Icy & Sot continue to produce thought-provoking work that reflects the troubles of our times in a new series of public works created as a response to the travel-ban in the US.  Juxtapoz highlights the work as a continued departure from their classic stencil based pieces, which was first seen at the opening of Human (Nature) in November 2017 at our gallery.

We are excited to announce that pieces from Human (Nature) will be shown at the Fullerton Museum Center, with an opening reception tomorrow, Friday, January 26th.

We look forward to introducing Icy & Sot’s Human (Nature) to a new audience in Orange County.

ICY and SOT
Human (Nature)

Curated by Thinkspace

On view Jan 27 – March 18
Opening Reception: 6-9PM

Fullerton Museum Center
301 N. Pomona Avenue
Fullerton, CA 92832
Phone (714)738-6545
http://ci.fullerton.ca.us/museum/

TELMO MIEL AT THE FULLERTON MUSEUM CENTER

TELMO MIEL
‘Bit and Pieces, Odds and Ends’

We’re excited to have Telmo Miel back at the Fullerton Art Museum for their second solo exhibition with the institution. This special collection of eight new oil paintings opens alongside ‘Step Right Up: Behind the Scenes of the Circus Big Top 1890-1965’.

On view now through January 7, 2018 at:
Fullerton Museum Center
301 N. Pomona Avenue
Fullerton, California 92832

 

 Jeremy Fish ‘The Los Angelurkers’ mini solo show in Foyer Gallery at Fullerton Museum Center

 Jeremy Fish
‘The Los Angelurkers’
Mini solo show in Foyer Gallery
Curated by Thinkspace

Taking Place At:
Fullerton Museum Center
310 N. Pomona Avenue
Fullerton, CA 92832
Phone: 714.738.6545
http://ci.fullerton.ca.us/museum/

Opening Reception: Saturday, July 29th from 6-9PM
On view: July 29th through September 10th

The Fullerton Museum Center in conjunction with Thinkspace are happy to present a small showcase featuring the works of the phenomenally influential Jeremy Fish.

Fish, originally from Albany New York, moved to San Francisco in the 90’s to set up camp at the age of 19 in North Cali’s skate mecca, eventually studying screen-printing and painting, and completing a degree at the Art Institute of San Francisco. He went on to work commercially as an illustrator, designer, and art director, contributing to apparel companies and magazines like DLX, Think, Thrasher, Juxtapoz, and Slap.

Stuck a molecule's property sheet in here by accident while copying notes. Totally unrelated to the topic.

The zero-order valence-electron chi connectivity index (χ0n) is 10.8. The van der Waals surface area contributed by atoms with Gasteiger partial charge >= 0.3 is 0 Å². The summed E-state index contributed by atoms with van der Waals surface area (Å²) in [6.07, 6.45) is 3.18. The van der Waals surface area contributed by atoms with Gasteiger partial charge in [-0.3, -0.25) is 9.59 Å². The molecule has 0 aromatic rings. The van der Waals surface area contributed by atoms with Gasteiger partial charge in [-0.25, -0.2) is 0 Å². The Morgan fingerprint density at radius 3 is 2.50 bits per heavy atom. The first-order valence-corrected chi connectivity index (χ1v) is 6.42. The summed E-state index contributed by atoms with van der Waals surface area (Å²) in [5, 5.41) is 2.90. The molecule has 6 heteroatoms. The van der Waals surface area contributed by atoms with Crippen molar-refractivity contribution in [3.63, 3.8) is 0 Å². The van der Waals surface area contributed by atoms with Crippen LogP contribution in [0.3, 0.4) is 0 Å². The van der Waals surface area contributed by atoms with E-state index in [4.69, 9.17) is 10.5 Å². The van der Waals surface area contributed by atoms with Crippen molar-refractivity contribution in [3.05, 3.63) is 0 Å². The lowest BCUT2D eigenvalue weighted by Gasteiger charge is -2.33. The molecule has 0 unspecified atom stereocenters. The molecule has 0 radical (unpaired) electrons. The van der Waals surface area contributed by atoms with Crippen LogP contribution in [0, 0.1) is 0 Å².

Inspired by children’s books and cartoons from the 70s and skateboard graphics from the 80s and 90s, Jeremy Fish’s world is both playful and dark, inhabited by animals, phenomenal graphic motifs, cool cars, and classic vans. He creates a whole cast of animal characters inspired by the cities and scenes he loves and the personal and human conflicts he observes. In 2015 Fish became San Francisco’s City Hall’s first-ever artist in residence, creating a body of work based on the iconic city he has called home since 1994. In celebration of its centennial, he created 100 pieces of mixed-media drawing based on San Francisco’s urban history and its civic hub, which were exhibited in a special project in the fall of 2015 entitled, O Glorious City. If that wasn’t enough, the city further showed their thanks for Fish by proclaiming November 19th to be “Jeremy Fish Day” from here on out. In this new body of work, The Los Angelurkers is a return to a more lighthearted Fish as he celebrates everything he loves about Los Angeles, in spite of his steadfast North Cali allegiances. In an attempt to cut out any unnecessary negativity from his life, following his recovery from a serious brain aneurysm in 2014, Fish has spent most of the past year hunting down this imaginative world of mythical creatures from the recesses of his ingeniously offbeat mind, revealing a cool and playful world of fantasy and nostalgia.